Hal whirled to find his brother's fiancée standing behind him, seeming to have appeared from nowhere. She was carrying a tray—and wearing the neat uniform of a waitress. Without another word, she led Hal to a table, fetched him coffee, moved off to check on the other customers, and finally returned and sat. Her braid was now pinned in a neat circle at the back or her head. Her broad features, in contrast to the somewhat severe uniform, were open and warmly attractive. “It's lucky you came when you did,” she said. “We'll start filling up soon, and then I get busy. But thanks so much for coming!”

Hal could only stare. “So . . . this is your restaurant?”

Stephanie looked startled. “Goodness, no. I just work here.”

“You're a
waitress
?”

Her voice had a hint of defiance. “Yes—what's wrong with that?”

“Nothing. I'm just wondering what the fiancée of a millionaire is doing waiting tables?”

She chuckled, raised her eyebrows. “So—he told you
that
tale, did he?”

“What tale?”

“The oil futures tale.”

“That was a
tale
?”

Stephanie sighed. “Sorry you had to come all the way here to find that out. I'd have phoned, but I didn't know your number.”

“I gave it to Trent.”

“I didn't know
that
either. Anyway, even if I had, I could hardly have asked him for it,”

“Right. So you're saying—what?—that he
didn't
make a fortune in the market”

“Just the opposite, actually. Listen, Hal, though I haven't known your brother all that long, I love him very much. And I really
am
his fiancée. But as for all the rest . . . I'm afraid the poor guy's flat broke.”

“But, that house . . . ?”

“The property has a little cabin in back. That's where Trent lives. When we first met today, that's where I was coming from. I was looking for your brother—expecting to find him working.”

“Working?”

“Sweetie—Trent's the
caretaker
!”

Hal gaped. He began to speak, then stopped, as a whole lot of things began to fit together.

Stephanie, her expression at once wry and tender, continued. “In fact, the house
is
owned by a millionaire, but not Trent. It's Terry Bathgate, an old buddy from Toronto days, who moved out here at about the same time and took pity on him.”

“Jesus!”

“I believe Trent
did
have a lot of money, but he lost it in the crash.”

“But . . . what about that trip he's making to India?”

Stephanie laughed. “That's just another fib! Hal, Trent's not going anywhere.”

“But why . . . ?”

“He told you that so he could cut short your visit and you wouldn't find out what's really going down.”

“But this is all . . . preposterous.”

“Of course it is. When I arrived, I couldn't even give Trent away till I found out what was happening. After you left, know what he told me? It had all started as a joke. Caused by embarrassment, I think, at what had happened to his life. He swears he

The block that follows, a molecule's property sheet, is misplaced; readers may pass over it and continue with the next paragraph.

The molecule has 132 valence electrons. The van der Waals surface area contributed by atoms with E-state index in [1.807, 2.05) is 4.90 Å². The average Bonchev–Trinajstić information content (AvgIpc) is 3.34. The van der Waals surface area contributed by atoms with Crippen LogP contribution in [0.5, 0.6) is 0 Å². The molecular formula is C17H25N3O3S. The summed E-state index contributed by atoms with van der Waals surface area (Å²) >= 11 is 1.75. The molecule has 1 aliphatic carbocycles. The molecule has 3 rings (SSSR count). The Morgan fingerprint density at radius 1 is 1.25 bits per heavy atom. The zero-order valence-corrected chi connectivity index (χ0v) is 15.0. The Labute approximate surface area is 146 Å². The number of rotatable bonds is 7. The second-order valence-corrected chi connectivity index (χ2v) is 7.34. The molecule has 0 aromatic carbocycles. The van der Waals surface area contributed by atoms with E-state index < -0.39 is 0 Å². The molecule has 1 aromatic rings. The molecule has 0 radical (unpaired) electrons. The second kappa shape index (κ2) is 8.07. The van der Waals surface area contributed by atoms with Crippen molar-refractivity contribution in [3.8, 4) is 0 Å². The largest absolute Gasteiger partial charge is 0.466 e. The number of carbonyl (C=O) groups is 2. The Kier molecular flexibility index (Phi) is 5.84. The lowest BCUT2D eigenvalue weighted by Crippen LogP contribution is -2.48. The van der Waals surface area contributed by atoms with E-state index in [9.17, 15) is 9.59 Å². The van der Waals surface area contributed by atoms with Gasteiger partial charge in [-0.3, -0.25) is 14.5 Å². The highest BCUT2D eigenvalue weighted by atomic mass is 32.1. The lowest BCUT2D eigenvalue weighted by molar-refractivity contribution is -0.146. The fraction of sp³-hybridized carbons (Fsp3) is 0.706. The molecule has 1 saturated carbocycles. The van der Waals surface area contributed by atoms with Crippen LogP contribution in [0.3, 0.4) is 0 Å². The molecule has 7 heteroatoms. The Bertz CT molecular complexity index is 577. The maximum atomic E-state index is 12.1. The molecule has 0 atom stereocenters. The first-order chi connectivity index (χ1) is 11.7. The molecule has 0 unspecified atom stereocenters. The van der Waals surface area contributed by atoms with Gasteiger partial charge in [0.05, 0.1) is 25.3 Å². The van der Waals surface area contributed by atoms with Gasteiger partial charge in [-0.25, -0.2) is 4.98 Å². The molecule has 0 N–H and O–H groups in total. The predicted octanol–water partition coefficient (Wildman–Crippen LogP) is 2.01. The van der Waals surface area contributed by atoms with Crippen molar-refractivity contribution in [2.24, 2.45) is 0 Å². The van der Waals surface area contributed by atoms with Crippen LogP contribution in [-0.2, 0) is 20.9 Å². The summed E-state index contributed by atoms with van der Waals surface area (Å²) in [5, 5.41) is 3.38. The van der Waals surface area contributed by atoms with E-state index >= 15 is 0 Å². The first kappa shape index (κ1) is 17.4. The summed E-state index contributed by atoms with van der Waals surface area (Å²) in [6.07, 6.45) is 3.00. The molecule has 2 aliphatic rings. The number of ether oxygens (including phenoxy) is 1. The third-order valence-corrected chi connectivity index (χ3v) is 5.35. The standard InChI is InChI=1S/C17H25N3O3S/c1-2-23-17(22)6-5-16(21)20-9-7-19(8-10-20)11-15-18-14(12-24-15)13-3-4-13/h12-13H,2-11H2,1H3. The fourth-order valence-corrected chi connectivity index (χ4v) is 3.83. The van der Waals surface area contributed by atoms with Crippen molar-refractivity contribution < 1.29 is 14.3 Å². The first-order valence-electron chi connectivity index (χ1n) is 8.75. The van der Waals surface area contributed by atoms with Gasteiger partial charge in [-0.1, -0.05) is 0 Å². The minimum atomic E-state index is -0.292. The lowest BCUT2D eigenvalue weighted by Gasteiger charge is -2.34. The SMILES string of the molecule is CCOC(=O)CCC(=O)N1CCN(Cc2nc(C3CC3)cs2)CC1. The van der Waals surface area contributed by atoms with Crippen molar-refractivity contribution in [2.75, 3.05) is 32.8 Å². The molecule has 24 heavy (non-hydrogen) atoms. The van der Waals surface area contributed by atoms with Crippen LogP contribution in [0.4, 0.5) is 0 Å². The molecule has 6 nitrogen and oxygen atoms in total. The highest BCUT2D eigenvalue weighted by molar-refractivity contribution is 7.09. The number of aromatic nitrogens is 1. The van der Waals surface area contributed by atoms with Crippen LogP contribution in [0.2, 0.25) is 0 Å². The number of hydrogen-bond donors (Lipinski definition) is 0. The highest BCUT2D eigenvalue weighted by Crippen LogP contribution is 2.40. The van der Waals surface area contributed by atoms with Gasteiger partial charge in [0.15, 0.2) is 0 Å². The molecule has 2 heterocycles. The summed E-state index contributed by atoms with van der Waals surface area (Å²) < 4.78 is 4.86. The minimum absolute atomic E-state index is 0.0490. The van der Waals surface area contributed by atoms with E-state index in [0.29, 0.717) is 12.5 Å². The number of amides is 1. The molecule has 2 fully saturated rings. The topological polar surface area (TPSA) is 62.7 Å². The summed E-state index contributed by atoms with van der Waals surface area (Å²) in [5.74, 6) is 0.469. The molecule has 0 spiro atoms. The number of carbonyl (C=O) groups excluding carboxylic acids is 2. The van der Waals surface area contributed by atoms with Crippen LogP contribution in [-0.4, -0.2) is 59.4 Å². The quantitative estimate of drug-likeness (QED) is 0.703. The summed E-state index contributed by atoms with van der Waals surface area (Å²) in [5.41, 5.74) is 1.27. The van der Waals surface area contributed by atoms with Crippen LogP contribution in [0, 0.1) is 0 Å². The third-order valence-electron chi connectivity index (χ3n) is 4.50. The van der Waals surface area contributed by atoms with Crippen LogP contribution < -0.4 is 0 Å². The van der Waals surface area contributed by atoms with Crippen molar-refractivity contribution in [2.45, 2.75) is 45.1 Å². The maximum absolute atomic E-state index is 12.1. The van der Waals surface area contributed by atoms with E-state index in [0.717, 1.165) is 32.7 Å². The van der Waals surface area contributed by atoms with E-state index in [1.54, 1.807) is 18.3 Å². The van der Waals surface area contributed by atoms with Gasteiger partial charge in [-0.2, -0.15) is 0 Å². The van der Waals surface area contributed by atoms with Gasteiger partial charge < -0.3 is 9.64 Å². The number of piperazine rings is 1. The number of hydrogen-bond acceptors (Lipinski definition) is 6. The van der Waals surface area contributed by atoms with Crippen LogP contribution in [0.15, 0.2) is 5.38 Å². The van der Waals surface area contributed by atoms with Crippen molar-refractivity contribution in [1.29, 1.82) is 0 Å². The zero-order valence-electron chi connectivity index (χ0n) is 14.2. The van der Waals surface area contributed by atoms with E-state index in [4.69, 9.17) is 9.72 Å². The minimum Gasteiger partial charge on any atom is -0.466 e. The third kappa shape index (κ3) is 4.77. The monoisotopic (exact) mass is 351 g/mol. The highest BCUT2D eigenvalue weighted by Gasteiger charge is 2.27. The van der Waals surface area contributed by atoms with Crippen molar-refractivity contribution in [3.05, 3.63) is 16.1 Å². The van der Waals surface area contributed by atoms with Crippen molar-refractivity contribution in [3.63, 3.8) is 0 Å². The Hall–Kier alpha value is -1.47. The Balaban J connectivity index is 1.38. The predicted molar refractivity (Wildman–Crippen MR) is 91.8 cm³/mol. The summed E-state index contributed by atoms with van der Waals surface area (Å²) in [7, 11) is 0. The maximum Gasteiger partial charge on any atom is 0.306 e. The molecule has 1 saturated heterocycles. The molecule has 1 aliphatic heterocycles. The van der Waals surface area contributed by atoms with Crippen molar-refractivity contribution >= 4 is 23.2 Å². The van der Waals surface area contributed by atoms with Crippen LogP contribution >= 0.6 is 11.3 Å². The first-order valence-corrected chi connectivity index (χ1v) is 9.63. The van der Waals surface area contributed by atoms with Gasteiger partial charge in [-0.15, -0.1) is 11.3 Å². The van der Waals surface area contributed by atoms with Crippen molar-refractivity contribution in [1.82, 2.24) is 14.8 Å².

meant
to tell the truth eventually, after he'd had some fun for a while. But it got out of hand and he didn't know how to stop. Then he got this idea of pretending to have to fly off, so that by the time he
did
see you, hopefully, he'd be rich again and it wouldn't matter.”

“But why would the idiot go to such lengths . . . just to impress
me
?”

Stephanie laughed. “Oh, come
on
, Hal!”

“What?”

“You're Trent's big brother: successful actor, famous Canadian star. That may not be Trent's world, but he admires the hell out of you. And I think there really
is
part of him that might have liked to have done the same thing. So to have to admit he messed up big in his own career is very hard. That's no excuse for what he did. I told him that. But I can certainly understand it.”

Hal whistled softly through his teeth. “Wow—I had no idea.”

A couple entered the restaurant and Stephanie rose to attend to them, returning after a moment. “Listen,” she said, “I hope this nonsense isn't going to make you think your brother is a complete flake. When he's not down, Trent is charming and brilliant and he's really a very loving and caring guy. That's why when we met, which is less than a year ago—and he was
really
messed up then, I can tell you—I took to him at once. Since then we've come a long way. Also, I believe that sooner or later he's going to get back on top again. Whether he does or not, I don't much care: I just love him. But nothing's going to work for him—or us—if he has to go around pretending he's someone he's not. Do you understand what I mean?”

“I think so, yes . . .”